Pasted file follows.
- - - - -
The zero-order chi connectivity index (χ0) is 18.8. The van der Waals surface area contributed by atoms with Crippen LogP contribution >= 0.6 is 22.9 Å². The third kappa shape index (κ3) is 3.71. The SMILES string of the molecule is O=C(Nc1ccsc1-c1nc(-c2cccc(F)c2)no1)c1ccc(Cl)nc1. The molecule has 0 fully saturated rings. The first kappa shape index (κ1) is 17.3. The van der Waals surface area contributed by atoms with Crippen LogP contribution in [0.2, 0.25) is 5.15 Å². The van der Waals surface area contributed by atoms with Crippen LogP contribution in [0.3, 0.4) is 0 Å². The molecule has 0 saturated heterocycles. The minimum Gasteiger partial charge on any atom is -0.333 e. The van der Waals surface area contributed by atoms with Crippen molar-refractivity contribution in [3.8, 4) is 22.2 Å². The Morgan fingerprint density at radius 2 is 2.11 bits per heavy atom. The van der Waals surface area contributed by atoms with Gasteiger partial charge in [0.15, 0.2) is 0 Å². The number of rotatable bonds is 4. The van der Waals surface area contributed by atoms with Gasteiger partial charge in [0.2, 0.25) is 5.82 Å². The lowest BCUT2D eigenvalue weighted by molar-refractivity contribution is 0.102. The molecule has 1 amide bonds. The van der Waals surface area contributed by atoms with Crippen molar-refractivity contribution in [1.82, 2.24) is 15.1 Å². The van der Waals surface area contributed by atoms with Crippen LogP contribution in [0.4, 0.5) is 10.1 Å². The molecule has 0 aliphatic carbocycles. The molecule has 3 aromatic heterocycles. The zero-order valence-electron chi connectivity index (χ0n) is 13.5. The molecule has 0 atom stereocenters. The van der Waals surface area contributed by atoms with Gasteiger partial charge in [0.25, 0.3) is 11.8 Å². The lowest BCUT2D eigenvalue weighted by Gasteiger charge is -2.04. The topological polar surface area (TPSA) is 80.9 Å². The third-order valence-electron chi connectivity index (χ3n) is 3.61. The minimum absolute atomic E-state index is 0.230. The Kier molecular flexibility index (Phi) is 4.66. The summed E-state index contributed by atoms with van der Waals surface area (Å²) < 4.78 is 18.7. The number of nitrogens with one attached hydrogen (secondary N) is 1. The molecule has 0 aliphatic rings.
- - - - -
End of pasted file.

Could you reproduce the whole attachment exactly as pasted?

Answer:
The zero-order chi connectivity index (χ0) is 18.8. The van der Waals surface area contributed by atoms with Crippen LogP contribution >= 0.6 is 22.9 Å². The third kappa shape index (κ3) is 3.71. The SMILES string of the molecule is O=C(Nc1ccsc1-c1nc(-c2cccc(F)c2)no1)c1ccc(Cl)nc1. The molecule has 0 fully saturated rings. The first kappa shape index (κ1) is 17.3. The van der Waals surface area contributed by atoms with Crippen LogP contribution in [0.2, 0.25) is 5.15 Å². The van der Waals surface area contributed by atoms with Crippen LogP contribution in [0.3, 0.4) is 0 Å². The molecule has 0 saturated heterocycles. The minimum Gasteiger partial charge on any atom is -0.333 e. The van der Waals surface area contributed by atoms with Crippen molar-refractivity contribution in [3.8, 4) is 22.2 Å². The Morgan fingerprint density at radius 2 is 2.11 bits per heavy atom. The van der Waals surface area contributed by atoms with Gasteiger partial charge in [0.15, 0.2) is 0 Å². The number of rotatable bonds is 4. The van der Waals surface area contributed by atoms with Gasteiger partial charge in [0.2, 0.25) is 5.82 Å². The lowest BCUT2D eigenvalue weighted by molar-refractivity contribution is 0.102. The molecule has 1 amide bonds. The van der Waals surface area contributed by atoms with Crippen molar-refractivity contribution in [1.82, 2.24) is 15.1 Å². The van der Waals surface area contributed by atoms with Crippen LogP contribution in [0.4, 0.5) is 10.1 Å². The molecule has 0 aliphatic carbocycles. The molecule has 3 aromatic heterocycles. The zero-order valence-electron chi connectivity index (χ0n) is 13.5. The molecule has 0 atom stereocenters. The van der Waals surface area contributed by atoms with Gasteiger partial charge in [0.25, 0.3) is 11.8 Å². The lowest BCUT2D eigenvalue weighted by Gasteiger charge is -2.04. The topological polar surface area (TPSA) is 80.9 Å². The third-order valence-electron chi connectivity index (χ3n) is 3.61. The minimum absolute atomic E-state index is 0.230. The Kier molecular flexibility index (Phi) is 4.66. The summed E-state index contributed by atoms with van der Waals surface area (Å²) < 4.78 is 18.7. The number of nitrogens with one attached hydrogen (secondary N) is 1. The molecule has 0 aliphatic rings.